James Lileks comments on Vanity Fair's architectural tastes:
The second one makes me laugh, because it’s a 1987 building that uses every single played-out cliche from the early 60s. The rest are mostly machines for advancing careers; once you get a Leibeskind or a Gehry or a Koolhaus you’re a real city with real architecture, even if you got a library that has no relation to its function or its surroundings – or, for that matter, a front door. The most amusing may be the Parc de la Vilette, which has chairs that prohibit both comfort and conversation, and a fire-engine-red . . . thing that either serves as a piece of playground equipment on loan from hell, or an object adults can use to contemplate the futility of endeavor.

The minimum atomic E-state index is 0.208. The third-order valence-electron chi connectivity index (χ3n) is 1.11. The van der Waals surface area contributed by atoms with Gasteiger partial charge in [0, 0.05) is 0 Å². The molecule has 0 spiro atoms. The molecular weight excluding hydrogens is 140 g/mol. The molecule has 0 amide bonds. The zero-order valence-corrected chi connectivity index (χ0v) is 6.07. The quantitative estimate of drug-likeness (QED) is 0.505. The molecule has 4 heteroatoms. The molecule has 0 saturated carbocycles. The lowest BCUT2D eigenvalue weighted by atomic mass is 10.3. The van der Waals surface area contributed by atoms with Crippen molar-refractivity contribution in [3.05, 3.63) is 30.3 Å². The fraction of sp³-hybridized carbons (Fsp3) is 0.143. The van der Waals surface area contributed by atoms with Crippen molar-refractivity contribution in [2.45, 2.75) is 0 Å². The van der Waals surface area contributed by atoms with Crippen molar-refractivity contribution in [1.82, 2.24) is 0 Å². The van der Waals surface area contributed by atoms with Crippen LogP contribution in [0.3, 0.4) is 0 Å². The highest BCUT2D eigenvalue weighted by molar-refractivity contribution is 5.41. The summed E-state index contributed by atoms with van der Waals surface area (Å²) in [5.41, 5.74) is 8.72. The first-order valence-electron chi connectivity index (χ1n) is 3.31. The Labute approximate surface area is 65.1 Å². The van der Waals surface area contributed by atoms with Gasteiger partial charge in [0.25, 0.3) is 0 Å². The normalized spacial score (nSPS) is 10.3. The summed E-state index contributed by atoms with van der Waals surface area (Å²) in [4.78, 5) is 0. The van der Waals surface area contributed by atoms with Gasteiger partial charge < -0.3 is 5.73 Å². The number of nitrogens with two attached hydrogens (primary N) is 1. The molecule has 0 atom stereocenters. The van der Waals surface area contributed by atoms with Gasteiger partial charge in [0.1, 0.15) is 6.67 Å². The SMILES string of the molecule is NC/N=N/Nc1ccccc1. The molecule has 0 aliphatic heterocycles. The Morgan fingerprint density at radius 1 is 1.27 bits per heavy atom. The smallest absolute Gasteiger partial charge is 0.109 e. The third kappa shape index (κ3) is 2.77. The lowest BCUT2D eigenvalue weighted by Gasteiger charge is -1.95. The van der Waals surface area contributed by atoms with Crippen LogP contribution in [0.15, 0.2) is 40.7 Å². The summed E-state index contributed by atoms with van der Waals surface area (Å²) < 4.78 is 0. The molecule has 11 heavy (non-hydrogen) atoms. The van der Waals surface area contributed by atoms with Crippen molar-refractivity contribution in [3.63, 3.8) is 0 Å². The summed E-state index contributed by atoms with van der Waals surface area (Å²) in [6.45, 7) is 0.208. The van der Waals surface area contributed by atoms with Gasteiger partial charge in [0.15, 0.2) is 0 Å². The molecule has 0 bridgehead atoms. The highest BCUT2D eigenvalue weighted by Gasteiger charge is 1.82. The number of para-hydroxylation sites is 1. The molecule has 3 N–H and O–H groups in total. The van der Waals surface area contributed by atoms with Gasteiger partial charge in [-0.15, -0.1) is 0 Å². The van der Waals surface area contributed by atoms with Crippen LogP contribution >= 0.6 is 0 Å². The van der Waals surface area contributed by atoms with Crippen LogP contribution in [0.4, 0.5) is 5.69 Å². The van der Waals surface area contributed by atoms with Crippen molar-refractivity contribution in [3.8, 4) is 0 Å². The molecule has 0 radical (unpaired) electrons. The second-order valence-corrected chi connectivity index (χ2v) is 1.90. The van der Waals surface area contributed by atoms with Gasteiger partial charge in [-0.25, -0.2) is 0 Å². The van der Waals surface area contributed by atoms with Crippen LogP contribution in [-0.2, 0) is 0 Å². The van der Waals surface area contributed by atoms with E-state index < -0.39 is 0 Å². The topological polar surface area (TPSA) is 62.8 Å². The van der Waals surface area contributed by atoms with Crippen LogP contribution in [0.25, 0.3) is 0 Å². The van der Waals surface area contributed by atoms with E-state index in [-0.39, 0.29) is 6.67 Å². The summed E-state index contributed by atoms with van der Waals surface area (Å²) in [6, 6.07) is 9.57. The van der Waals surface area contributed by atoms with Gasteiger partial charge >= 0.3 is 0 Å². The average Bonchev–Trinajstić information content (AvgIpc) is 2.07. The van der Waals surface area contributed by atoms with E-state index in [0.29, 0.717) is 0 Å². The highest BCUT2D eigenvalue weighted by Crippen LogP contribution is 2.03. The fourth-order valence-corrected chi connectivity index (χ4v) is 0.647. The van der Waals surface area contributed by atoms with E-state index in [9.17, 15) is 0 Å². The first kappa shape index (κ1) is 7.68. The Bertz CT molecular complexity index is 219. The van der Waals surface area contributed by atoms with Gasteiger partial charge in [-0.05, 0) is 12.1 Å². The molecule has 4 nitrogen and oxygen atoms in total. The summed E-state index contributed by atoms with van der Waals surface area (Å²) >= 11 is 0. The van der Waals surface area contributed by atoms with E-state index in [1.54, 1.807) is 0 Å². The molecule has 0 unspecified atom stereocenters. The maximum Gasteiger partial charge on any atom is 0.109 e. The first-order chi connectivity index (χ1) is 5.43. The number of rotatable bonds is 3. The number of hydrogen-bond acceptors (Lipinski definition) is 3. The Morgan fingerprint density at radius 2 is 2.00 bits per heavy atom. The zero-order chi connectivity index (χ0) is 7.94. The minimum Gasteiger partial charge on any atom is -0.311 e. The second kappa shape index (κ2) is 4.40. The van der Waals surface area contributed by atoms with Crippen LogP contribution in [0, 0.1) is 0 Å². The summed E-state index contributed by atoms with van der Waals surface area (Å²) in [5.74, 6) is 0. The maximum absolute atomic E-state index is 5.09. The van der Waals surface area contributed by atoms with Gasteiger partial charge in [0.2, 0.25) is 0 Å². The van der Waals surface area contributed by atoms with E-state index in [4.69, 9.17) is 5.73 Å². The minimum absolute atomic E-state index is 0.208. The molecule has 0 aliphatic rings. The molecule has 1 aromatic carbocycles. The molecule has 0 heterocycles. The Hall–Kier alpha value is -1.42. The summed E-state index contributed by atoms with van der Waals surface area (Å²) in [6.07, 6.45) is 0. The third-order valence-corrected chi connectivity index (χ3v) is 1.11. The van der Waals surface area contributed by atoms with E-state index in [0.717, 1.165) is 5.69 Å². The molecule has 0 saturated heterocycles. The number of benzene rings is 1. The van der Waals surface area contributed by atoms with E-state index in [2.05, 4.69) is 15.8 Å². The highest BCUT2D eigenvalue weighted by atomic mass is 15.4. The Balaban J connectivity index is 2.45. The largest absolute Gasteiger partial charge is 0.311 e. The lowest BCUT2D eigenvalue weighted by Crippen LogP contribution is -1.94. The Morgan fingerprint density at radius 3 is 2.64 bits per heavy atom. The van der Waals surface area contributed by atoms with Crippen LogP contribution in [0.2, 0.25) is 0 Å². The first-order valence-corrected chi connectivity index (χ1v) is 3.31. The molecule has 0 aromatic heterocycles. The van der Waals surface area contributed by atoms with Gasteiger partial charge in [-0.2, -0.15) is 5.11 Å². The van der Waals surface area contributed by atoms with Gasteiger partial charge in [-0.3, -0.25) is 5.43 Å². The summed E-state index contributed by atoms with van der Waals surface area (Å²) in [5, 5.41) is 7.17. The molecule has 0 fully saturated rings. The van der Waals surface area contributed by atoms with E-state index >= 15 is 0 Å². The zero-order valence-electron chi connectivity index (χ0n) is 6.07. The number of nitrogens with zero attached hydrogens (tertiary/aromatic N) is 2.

I do like the addition to the Nelson-Atkins Museum in Kansas City, Missouri – it’s like the chrysalis for a building, and at least it respects its neighbor; unlike the rest of the structures, it seems to be made by people from my species.